The name was supposed to be Pinners Mead but was spelt wrong. This is new housing on bomb sites.

Rosendale Road
63 Rosendale
Railway Bridge on the Tulse Hill branch, 1869. Three-arches with red and cream brickwork. Designed like this for landowners Dulwich College.
Rosendale Playing Fields119/129 bombed in the Second World War 3 killed.
Express Dairy1899. Footpath to 1970s estate up the hill.
Knights Hill Tunnel. On the L.B.S.C.R. line of 1866-8 by R. J. Hood. Elaborate portals
Knights Hill coal depot
Above the railway tunnel is a cinder heap. This was a temporary brick works?
War memorial on the Peabody Estate. Small half-timbered structure which commemorates Peabody tenants who died in the Great War. The resident estate manager was killed during an air raid in the Second World War
Rosendale Primary School. Bailey. 1899

Thurlow Park Road
One of the main streams of the Effra meanders under Clive Road. It joins the other branch near where Thurlow Park Road and Croxted Road meet.
From Thurlow Park Road one stream ran meandering alongside what now the railway is following the east side of a hill. Croxted Lane followed the line of it.

Lord Thurlow, Lord Chancellor in 1778, lived in this area. He commissioned a Mansion House from Holland in an area which has since been built on. He is said to have been outraged at the builder’s charge and in fact lived there but lived in a farmhouse in the same area.
Police Station 1889
West Dulwich Station October 1863 London Chatham and Dover Railway. Opened as ‘Dulwich’ or ‘Lower Knights Hill’ 1926 renamed ‘West Dulwich’.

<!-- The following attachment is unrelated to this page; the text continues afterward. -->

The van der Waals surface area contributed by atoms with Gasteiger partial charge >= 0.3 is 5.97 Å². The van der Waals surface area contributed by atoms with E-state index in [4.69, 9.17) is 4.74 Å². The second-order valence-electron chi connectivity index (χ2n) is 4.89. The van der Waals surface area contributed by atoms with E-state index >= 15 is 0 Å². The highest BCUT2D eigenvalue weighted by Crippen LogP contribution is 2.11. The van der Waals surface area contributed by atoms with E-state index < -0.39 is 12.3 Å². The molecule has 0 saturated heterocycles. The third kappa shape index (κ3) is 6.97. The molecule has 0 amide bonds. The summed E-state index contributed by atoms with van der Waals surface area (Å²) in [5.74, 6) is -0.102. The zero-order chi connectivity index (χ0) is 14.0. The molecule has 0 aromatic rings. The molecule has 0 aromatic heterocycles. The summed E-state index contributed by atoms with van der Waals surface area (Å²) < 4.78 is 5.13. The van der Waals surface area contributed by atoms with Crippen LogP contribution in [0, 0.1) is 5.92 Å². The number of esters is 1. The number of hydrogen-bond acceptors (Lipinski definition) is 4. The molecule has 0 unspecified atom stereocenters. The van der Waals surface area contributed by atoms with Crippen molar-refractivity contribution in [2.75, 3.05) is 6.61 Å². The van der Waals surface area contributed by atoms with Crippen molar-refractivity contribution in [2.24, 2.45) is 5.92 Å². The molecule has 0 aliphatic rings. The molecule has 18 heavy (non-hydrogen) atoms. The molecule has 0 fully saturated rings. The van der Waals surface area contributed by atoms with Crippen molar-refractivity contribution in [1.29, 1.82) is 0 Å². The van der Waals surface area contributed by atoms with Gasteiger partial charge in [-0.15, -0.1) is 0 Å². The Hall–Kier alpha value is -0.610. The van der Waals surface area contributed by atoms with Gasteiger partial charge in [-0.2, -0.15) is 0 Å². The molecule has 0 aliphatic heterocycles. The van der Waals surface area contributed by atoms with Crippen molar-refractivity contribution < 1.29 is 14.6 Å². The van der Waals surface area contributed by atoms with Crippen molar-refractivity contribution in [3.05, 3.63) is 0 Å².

The Hare and Hounds. Pub mention in 1707 on The Woodlands
125 home of J.H.Thomas presented to him by the National Union of Railwaymen. Chancellor in Ramsay Macdonald’s national government but resigned over budget leaks. Now part of Oakfield School.
Oakfield School. Mepsilus and Cotoneaster Frigida in the grounds

Turney Road
Bridge over the road for the railway. On the main line of the London Brighton & South Coast 1864/8. This was designed by Charles Barry Jun., for, the governors of Dulwich College. It has a three-span ornamental cast-iron facade, with monogram AC and date 1863. The facade is largely independent of the wrought-iron girder structure behind
Dulwich Tennis and Cricket Ground
Football Ground
Westminster School Playing Ground
London South Bank University Sports Ground

Monday, 24 May 2010

Thames Tributary Effra - Dulwich

Thames Tributary Effra
Springs and tributaries which feed the Effra are said to flow west through this area.

Suburban area dominated by Dulwich College who have controlled it since the 17th

Post to the west West Dulwich
Post to the east Forest Hill
Post to the south Dulwich College

Allison Grove
Named after a house, Allison Towers 1868. In 1795 it belonged to Caleb Marshall whose daughter was Allison. She died in 1859, and her heir T. W. Parker, named the development after her. 'Allison Towers' was on the corner of Dulwich Common until the early 1960s
7 Home of Lord Haw Haw 1923-1930. He was William Joyce who broadcast to Britain in the Second World War on behalf of Hitler. Hanged in 1946. The house had been the first to be bombed locally in the blitz

Aysgarth Road
The parish where Alleyn's Yorkshire estate was. Named in 1896

College Gardens
Development on the site of 8 Victorian mansions. It is the site is of the old fellows’ garden. There are remaining brick piers and Victorian post boxes.

College Road
11 Stella House. Listed
13 listed
15 Sun Fire Office token. Listed
23 Bell Cottage, 18th weatherboard, with Doric door case; listed
27 Bell House. Built by Alderman Thomas Wright, a stationer and a Lord Mayor 1767. Altered by Lutyens. A long, brown-brick, two-storey house with taller centre with Venetian window and a bell tower. The bell was rung to get help to pump water into the fire engine. This Bell Tower no longer functions. It became the Junior Boarding House for Dulwich College and a private house in 1993. There is a Bald Cypress, a Tulip tree and a Holm Oak in the garden. The 19th extension and lodge house are now separate dwellings. Grade II listed, garden wall also listed. Stable block and attached walling also listed–
31 Dulwich Mansion cottage where Dickens made Mr. Pickwick live. Used to be called Grove Cottage.